This raises a tricky question – how do you become a watchmaker in a country without watchmakers? The answer is that you move from what you currently produce to products that require only a fractional increase in personbytes, from one product space to a closely related one. The question for economic success may be how close you are to good products from what you already know how to make.
Income inequality, decentralisation, and regional development in Western Europe | vox - Research-based policy analysis and commentary from leading economists
Devolution is a global trend, advocated by international organisations, including both the World Bank and the OECD, as a mechanism for achieving local prosperity. Decentralisation of powers and resources to lower tiers of government can – under different circumstances and in different contexts – contribute to both an increase and a reduction interpersonal inequalities.
Decentralisation can reduce interpersonal inequalities by:
- Exploiting the information advantage over central government and increasing the degree of efficiency in the allocation of resources, better matching to the preferences of local citizens.
- Bringing government closer to the people and providing better information about local preferences to inform the optimal mix of local policies.
- Promoting greater voice, transparency, and participation through enhanced accountability to local citizens.
- Limiting the opportunities for corruption and interest-group capture of the returns of public policies through greater transparency and accountability.
- It weakens the capacity of central government to play an equalising role to achieve a balanced distribution of income through social and territorial transfers from the rich to the poor.
- Diversity and variation in the availability and quality of public services between places generates unequal individual access and provision, regardless of preferences – in England, for instance, this is the so-called ‘postcode-lottery’ issue.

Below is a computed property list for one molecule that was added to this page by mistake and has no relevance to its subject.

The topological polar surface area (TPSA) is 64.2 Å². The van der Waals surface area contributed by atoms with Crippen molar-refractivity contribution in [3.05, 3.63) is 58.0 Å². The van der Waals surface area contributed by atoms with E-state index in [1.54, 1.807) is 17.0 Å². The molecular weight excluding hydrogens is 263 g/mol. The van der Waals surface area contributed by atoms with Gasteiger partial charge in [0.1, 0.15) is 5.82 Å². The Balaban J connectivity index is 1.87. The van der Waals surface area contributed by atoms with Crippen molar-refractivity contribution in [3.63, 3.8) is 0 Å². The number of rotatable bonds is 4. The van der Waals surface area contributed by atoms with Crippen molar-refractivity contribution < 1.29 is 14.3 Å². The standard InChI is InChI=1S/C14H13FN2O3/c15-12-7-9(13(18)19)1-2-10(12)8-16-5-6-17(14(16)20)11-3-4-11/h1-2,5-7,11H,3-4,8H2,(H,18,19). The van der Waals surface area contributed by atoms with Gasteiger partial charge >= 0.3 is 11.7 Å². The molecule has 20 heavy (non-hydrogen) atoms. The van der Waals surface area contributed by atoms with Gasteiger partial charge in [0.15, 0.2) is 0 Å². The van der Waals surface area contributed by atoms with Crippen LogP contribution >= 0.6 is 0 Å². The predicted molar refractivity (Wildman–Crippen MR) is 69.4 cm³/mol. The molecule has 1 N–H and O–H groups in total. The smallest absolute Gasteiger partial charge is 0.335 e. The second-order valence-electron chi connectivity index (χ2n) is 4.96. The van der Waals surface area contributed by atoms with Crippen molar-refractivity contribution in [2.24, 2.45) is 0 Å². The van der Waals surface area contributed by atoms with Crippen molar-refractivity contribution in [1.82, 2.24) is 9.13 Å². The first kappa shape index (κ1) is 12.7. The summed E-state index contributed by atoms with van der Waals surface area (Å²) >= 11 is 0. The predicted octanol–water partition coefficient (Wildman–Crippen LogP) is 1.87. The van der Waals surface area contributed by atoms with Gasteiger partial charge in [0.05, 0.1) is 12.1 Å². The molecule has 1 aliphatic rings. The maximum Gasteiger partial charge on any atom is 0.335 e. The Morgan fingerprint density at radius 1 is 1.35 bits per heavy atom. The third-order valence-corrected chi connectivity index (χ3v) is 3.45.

- Subnational institutions are likely to attract less skilled and capable officials and decision-makers and can be less efficient at policy design and delivery.
- Increasing social fragmentation and inequality can result if local vested interests are powerful and accountability is weak – a situation most likely to happen in less developed and less equal territories.
Whether decentralisation is good or bad for interpersonal inequality may be highly dependent upon the level of development of a territory. The reasons for this include:
- Poor territories with relatively greater needs face greater budget constraints than richer territories with relatively less need and intergovernmental grants can constitute the main source of local revenues. Greater decentralisation can curtail these equalisation transfers from richer to poorer areas and poorer places can end up with inadequate independent resources to tackle local inequality and develop meaningful fiscal autonomy.
- The greater capacity of richer local and regional authorities to rely on their own revenues means that they are often in a better shape to address inequality problems and a ‘threshold level of economic development’ exists at which fiscal decentralisation becomes attractive and more likely to deliver a reduction in inequality.